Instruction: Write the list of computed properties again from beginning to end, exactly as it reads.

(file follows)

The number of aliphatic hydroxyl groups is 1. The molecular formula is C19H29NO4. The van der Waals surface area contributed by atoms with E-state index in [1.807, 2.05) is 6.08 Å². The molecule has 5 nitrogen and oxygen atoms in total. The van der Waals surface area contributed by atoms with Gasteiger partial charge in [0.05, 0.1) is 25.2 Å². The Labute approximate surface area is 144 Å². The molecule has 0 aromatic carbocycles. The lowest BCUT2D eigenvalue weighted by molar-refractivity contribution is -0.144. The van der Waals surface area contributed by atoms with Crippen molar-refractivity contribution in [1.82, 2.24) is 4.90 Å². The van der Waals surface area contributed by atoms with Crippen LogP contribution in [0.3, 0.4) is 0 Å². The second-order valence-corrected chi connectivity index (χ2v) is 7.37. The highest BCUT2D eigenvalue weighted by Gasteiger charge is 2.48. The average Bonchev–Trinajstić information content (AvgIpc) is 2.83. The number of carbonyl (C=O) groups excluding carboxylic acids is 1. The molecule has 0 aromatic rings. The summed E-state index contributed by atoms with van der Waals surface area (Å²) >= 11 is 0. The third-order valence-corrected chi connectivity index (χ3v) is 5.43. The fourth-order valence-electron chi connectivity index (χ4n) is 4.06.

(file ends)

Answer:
The number of aliphatic hydroxyl groups is 1. The molecular formula is C19H29NO4. The van der Waals surface area contributed by atoms with E-state index in [1.807, 2.05) is 6.08 Å². The molecule has 5 nitrogen and oxygen atoms in total. The van der Waals surface area contributed by atoms with Gasteiger partial charge in [0.05, 0.1) is 25.2 Å². The Labute approximate surface area is 144 Å². The molecule has 0 aromatic carbocycles. The lowest BCUT2D eigenvalue weighted by molar-refractivity contribution is -0.144. The van der Waals surface area contributed by atoms with Crippen molar-refractivity contribution in [1.82, 2.24) is 4.90 Å². The van der Waals surface area contributed by atoms with Crippen LogP contribution in [0.3, 0.4) is 0 Å². The second-order valence-corrected chi connectivity index (χ2v) is 7.37. The highest BCUT2D eigenvalue weighted by Gasteiger charge is 2.48. The average Bonchev–Trinajstić information content (AvgIpc) is 2.83. The number of carbonyl (C=O) groups excluding carboxylic acids is 1. The molecule has 0 aromatic rings. The summed E-state index contributed by atoms with van der Waals surface area (Å²) >= 11 is 0. The third-order valence-corrected chi connectivity index (χ3v) is 5.43. The fourth-order valence-electron chi connectivity index (χ4n) is 4.06.